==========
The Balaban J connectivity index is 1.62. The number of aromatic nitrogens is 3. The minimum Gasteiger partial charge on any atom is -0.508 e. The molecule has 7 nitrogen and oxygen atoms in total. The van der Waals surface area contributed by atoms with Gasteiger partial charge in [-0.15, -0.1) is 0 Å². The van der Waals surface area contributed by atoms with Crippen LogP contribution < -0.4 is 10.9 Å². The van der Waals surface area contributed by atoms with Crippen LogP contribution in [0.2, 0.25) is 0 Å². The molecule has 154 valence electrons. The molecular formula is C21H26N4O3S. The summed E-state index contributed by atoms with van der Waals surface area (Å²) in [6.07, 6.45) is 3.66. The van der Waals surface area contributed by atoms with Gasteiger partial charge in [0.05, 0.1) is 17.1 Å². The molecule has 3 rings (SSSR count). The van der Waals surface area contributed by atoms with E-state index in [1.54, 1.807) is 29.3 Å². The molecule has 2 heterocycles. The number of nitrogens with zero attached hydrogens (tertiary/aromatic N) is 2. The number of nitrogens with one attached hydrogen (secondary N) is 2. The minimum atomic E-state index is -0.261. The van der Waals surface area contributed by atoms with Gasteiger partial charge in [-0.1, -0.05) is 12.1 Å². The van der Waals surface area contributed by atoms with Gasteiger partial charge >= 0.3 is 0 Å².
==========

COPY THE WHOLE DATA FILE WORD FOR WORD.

The Balaban J connectivity index is 1.62. The number of aromatic nitrogens is 3. The minimum Gasteiger partial charge on any atom is -0.508 e. The molecule has 7 nitrogen and oxygen atoms in total. The van der Waals surface area contributed by atoms with Gasteiger partial charge in [-0.15, -0.1) is 0 Å². The van der Waals surface area contributed by atoms with Crippen LogP contribution < -0.4 is 10.9 Å². The van der Waals surface area contributed by atoms with Crippen LogP contribution in [0.2, 0.25) is 0 Å². The molecule has 154 valence electrons. The molecular formula is C21H26N4O3S. The summed E-state index contributed by atoms with van der Waals surface area (Å²) in [6.07, 6.45) is 3.66. The van der Waals surface area contributed by atoms with Gasteiger partial charge in [0.05, 0.1) is 17.1 Å². The molecule has 3 rings (SSSR count). The van der Waals surface area contributed by atoms with E-state index in [1.54, 1.807) is 29.3 Å². The molecule has 2 heterocycles. The number of nitrogens with zero attached hydrogens (tertiary/aromatic N) is 2. The number of nitrogens with one attached hydrogen (secondary N) is 2. The minimum atomic E-state index is -0.261. The van der Waals surface area contributed by atoms with Gasteiger partial charge in [-0.1, -0.05) is 12.1 Å². The van der Waals surface area contributed by atoms with Gasteiger partial charge >= 0.3 is 0 Å².